"ZhongDian - Blend in with the Nature!" Top 5 Page for this destination Zhongdian by vigi

Zhongdian Travel Guide: 116 reviews and 264 photos

The name "Shangri-La" became popular after World War II and was used to christen many songs, hotels and restaurants because it represents a "heaven away from the turmoil of the mundane world.” Actually, "Shangri-La" is a Tibetan word meaning "land of sacredness and peace."

The word first appeared in James Hilton's novel The Lost Horizon, which tells the story of three American pilots who crashed while flying the Sino-Indo air route during World War II. They landed on a land of eternity, tranquility and peace characterized by "snowy mountains, grassland, Tibetan people, red soil plateaus, three rivers flowing along, colorless snow-tea and a lamasery." Rescued by the local Tibetan people, the three American pilots finally returned home. The publication of this novel quickly brought fame to an unknown and uncontaminated place -- Shangri-La -- and made it a household word. Since then, this fascinating spot has become a dreamland for many tourists and adventure lovers.

Dozens of years witnessed the failure of efforts to seek out and locate for certain this dreamland. However, with the passing of time, people's believe that it must be somewhere in the southeast tip of the Qinghai-Tibet plateau, the hightest plateau in the world, became firmer with more and more evidences as a result of persistent search and research. At last, in year 1987, the government of Yunnan Province declared the discovery of Shangri-La. It is in "Diqing", now a prefecture in Yunnan Province, China. It is a marvelous place, where, as the novel described, travelers could simultaneously see a splendid canyon, towering snow-capped mountains, broad prairies, stunning scenery and a melting pot of various cultures and ethnic groups at work.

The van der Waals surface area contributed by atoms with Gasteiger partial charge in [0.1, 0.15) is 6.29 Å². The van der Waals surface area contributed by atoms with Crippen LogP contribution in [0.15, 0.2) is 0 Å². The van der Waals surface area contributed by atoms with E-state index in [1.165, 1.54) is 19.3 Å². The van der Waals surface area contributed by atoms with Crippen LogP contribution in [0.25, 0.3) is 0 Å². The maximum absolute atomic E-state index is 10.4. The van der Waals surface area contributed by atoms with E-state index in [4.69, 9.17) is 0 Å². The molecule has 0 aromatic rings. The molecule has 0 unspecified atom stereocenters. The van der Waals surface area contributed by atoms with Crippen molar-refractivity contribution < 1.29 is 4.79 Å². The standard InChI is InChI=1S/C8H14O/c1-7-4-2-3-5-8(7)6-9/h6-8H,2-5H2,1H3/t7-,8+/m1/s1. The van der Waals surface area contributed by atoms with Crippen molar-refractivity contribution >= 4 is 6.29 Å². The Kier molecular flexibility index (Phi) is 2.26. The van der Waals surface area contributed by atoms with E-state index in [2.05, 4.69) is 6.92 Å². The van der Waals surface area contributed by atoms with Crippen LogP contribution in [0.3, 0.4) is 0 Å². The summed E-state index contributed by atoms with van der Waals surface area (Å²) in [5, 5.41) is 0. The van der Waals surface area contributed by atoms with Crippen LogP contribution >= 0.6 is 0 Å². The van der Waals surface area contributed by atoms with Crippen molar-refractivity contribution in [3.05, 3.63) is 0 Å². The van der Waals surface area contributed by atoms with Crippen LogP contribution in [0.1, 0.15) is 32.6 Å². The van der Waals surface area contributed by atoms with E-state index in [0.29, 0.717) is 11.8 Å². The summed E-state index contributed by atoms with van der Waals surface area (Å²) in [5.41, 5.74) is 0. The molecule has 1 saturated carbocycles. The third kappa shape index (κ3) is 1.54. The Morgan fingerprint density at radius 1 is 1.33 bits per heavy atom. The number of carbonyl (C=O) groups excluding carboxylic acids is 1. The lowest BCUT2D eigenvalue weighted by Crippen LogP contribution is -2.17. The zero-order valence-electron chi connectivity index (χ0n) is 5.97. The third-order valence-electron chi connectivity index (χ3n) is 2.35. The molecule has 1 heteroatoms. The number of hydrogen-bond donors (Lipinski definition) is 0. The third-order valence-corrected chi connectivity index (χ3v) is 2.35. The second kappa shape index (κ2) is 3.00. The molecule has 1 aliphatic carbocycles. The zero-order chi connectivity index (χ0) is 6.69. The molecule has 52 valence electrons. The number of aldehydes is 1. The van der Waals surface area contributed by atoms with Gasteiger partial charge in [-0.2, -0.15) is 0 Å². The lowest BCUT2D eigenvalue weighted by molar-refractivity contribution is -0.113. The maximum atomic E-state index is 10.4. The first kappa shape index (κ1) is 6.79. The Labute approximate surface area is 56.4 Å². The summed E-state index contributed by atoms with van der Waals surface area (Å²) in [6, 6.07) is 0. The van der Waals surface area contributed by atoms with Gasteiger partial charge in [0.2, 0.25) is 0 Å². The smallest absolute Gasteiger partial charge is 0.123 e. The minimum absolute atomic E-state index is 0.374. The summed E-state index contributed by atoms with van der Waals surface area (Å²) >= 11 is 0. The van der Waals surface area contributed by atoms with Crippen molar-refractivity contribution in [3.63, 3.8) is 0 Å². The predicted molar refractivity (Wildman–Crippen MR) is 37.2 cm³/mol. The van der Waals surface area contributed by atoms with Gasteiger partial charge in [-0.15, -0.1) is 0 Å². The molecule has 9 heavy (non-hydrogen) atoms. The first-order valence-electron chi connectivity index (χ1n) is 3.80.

Yaks and sheep are easily seen grazing and playing on the grassland, and the melodious pastoral songs by herdsmen in colorful costumes can be heard here and there, creating an atmosphere of irresistible charm and enjoyment that delights all the senses.

Shangri-La is also a paradise for mountaineers. Over one hundred snow-capped peaks present endless challenges for mountain climbers. Among these peaks, the Thirteen Princes are all over 6,000 meters high and are among the most mysterious and precipitous. The Kagebo Peak, known as "Chief of the Eight Sacred Peaks," soars as high as 6,740 meters and towers over the surrounding mountains. In the 20th century, mankind has set foot on the summit of Everest many times but has failed to conquer the Kagebo Peak.

Shangri-La features a simple but peaceful life; friendly and honest interpersonal relationships; pious and persistent religious beliefs; and local people who are kind, uninhibited and unsophisticated. It provides visitors with a chance to enjoy unforgettable moments without any stress and confusion while enveloped in a natural environment, which is remarkably charming and incredibly welcoming, thanks to the hospitality of the local ethnic groups.

A highway links Zhongdian to Kunming over a distance of 700 kilometers, and in 1999 an airline was commissioned between the two places. Now, Shangri-La becomes more and more accessible to visitors at home and abroad.

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  • Last visit to Zhongdian: Sep 2003
  • Intro Updated Aug 13, 2004
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vigi

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